Exercise provides a significant role in prevention and control of cancer. The U.S. Department of Health and Human Services recommends that those with cancer should be as active as possible considering their current health and capacity, but to avoid inactivity. As with any chronic disease, approval from a physician is recommended before any exercise program prior to, during, or after treatment. Recent data supports that exercise may increase survival rates for both breast and colon cancer survivors, and there is evidence that the risk of cancer reoccurrence may be decreased when physically active during and after treatment. Exercise also plays a significant role in recovery and long-term health.

Overall, exercise comes highly recommended before, during, and after treatment to benefit the cardiovascular system and assist with muscle and bone strength; all of which can be challenged with treatments.

The most frequent cancer site is the skin. If you see moles or abnormal skin spots on your client, encourage them to see their physician immediately. Skin cancer can be deadly.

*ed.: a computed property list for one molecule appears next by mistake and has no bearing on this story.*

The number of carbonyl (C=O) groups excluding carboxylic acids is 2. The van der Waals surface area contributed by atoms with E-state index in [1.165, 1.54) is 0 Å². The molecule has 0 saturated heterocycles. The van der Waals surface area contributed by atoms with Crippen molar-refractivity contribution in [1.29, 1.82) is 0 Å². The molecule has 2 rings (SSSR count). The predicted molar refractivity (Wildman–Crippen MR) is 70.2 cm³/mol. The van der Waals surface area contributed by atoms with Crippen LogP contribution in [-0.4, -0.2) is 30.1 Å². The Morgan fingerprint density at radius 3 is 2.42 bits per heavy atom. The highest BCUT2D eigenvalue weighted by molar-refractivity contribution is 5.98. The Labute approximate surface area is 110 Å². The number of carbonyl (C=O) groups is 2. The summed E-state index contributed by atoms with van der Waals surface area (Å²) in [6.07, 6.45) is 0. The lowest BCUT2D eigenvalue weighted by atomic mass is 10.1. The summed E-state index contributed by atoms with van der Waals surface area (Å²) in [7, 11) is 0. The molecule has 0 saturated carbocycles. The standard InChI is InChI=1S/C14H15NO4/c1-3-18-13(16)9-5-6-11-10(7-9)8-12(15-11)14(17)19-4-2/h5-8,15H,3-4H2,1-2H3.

Here are 6 things to know when working with cancer patients and survivors:

  1. Exercise is not recommended if the client is on intravenous chemotherapy days or within 24 hours of treatment.
  2. No exercise prior to a blood draw.
  3. No exercise if the client has a tissue reaction to radiation therapy.
  4. No exercise if there is any bone, back, or neck pain of recent origin or any unusual muscular weakness.
  5. No exercise if fever greater than 101°F or nausea, vomiting, or diarrhea within 24-36 hours.
  6. Avoid high intensity resistance training for muscles located under or near a port or a PICC line. (A port is an implanted venous access port or totally implanted port used to insert treatments like chemotherapy into the blood stream and a PICC line is a permanently inserted flexible tube for long term intravenous medicine or treatments.) A PICC line is inserted in the upper arm or the fold in the elbow.  The port is normally implanted under the skin in the upper chest (pectoralis area), but can be inserted in the back of the upper arm (triceps area) or in the abdominal area.